Realty mutual funds, investment trusts to open up new channels of funding

Written by Sajan C Kumar | Chennai | Updated: Dec 31 2009, 04:50am hrs
Initial public offerings (IPOs) in the near-term, real estate mutual funds (REMFs) and real estate investment trusts (REITs) in the medium-term are likely to emerge as new channels of real estate financing in the country. Property funds are also expected to enhance their activities in coming quarters.

The market capitalisation of countrys real estate firms, which equals to just 2.2% of the aggregate equity market capitalisation, far below than the 10-15% level found in advanced economies, is an indicator of the future potential, said Ramesh Nair, managing director (Chennai & Hyderabad), Jones Lang LaSalle Meghraj, a global realty consultancy firm.

According to estimates, the real estate sector will require an additional $3.66 billion to construct undertaken commercial projects and fulfil the unmet housing demand. While sources of funding have become scarce in the aftermath of the 2008 global financial crisis, there are some emerging channels, which are likely to help the sector continue its high-growth story.

With several real estate players having submitted red herring prospectus to the Sebi, a total of $3.31 billion is expected to be raised in coming months. Given that the Sebi has recently allowed anchor investors to participate in this fund-raising channel, IPOs can be an attractive vehicle to tap domestic as well as foreign institutional investment. Additionally, they provide a good exit option for most PE investors that have a short-term to medium-term investment horizon, Nair told FE.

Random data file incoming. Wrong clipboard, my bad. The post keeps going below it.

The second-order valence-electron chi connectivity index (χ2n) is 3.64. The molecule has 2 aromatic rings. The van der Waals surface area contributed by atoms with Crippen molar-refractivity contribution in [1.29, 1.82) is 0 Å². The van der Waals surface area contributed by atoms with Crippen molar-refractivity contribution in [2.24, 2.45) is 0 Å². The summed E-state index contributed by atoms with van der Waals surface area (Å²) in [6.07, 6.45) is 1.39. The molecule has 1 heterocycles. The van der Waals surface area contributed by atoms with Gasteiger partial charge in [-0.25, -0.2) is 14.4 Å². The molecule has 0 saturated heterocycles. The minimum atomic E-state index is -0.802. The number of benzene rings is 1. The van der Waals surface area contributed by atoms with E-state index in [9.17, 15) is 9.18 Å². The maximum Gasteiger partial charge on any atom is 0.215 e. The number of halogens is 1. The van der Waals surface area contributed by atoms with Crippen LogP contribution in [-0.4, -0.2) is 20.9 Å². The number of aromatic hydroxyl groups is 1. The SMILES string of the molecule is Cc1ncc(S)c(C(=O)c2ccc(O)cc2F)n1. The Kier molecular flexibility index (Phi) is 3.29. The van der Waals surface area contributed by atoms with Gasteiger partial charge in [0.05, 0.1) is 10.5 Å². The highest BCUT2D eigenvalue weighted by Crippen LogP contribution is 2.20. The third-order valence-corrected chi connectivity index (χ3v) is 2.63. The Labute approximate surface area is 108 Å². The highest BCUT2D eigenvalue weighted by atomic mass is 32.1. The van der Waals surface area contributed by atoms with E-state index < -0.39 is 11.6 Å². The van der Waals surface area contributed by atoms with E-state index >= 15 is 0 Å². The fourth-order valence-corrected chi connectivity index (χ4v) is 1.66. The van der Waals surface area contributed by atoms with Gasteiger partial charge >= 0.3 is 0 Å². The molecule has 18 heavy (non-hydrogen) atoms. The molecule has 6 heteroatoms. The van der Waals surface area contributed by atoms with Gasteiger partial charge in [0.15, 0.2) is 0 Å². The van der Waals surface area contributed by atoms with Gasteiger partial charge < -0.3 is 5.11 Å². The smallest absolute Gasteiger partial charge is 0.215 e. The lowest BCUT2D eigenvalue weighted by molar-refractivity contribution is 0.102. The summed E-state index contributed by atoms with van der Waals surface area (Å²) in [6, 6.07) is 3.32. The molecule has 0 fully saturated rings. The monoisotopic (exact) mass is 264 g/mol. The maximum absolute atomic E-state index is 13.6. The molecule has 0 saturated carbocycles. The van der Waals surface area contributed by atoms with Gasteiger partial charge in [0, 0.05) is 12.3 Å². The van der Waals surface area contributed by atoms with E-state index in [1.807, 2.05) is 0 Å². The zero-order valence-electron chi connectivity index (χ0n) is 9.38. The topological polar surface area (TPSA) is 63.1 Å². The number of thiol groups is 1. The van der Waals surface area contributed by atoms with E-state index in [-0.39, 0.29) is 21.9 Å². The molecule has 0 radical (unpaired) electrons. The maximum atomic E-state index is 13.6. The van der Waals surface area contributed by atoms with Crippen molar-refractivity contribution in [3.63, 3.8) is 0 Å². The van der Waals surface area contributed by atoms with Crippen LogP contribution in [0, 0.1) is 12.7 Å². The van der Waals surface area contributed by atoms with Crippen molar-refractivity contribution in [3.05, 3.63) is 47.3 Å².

According to a study on emerging trends in real estate finance carried out by Jones Lang LaSalle Meghraj, REMFs and REITs have played an important role in institutionalising real estate investment in many countries. The essential difference between them is that while investment made by REITs are only permitted in income-generating physical real estate assets, REMFs can take exposure in securities of real estate companies as well. Currently, both of these vehicles remain a future prospect in India.

As per Sebi regulations, REMFs in India have to invest in direct ownership of real estate (that accrues rentals and capital appreciation), mortgage-backed securities and securities of companies dealing in the development of real estate. However, a minimum of 35% of net assets have to be invested in direct ownership, leaving an upper limit of 65% on security exposure by REMFs, says the study.

According to the study, real estate developers HDIL, HDFC, ICICI, L&T and Unitech are some of the players that have expressed interest in launching REMFs. While issues related to valuation and taxation are currently holding back this emerging vehicle, the government is expected to clear these uncertainties soon. Similarly, regarding REITs, many policy issues are yet to be resolved, and authorities concerned have yet to come up with clear regulations.

The study says there are challenges that must be addressed in order to bring about a smooth improvement in the sources of funding. Establishing a nodal real estate regulator will be a welcome step in enhancing transparency and making the sector more organised. Clarifications pertaining to taxation and valuation issues for existing REMF and REIT guidelines will also be expected in the coming quarters.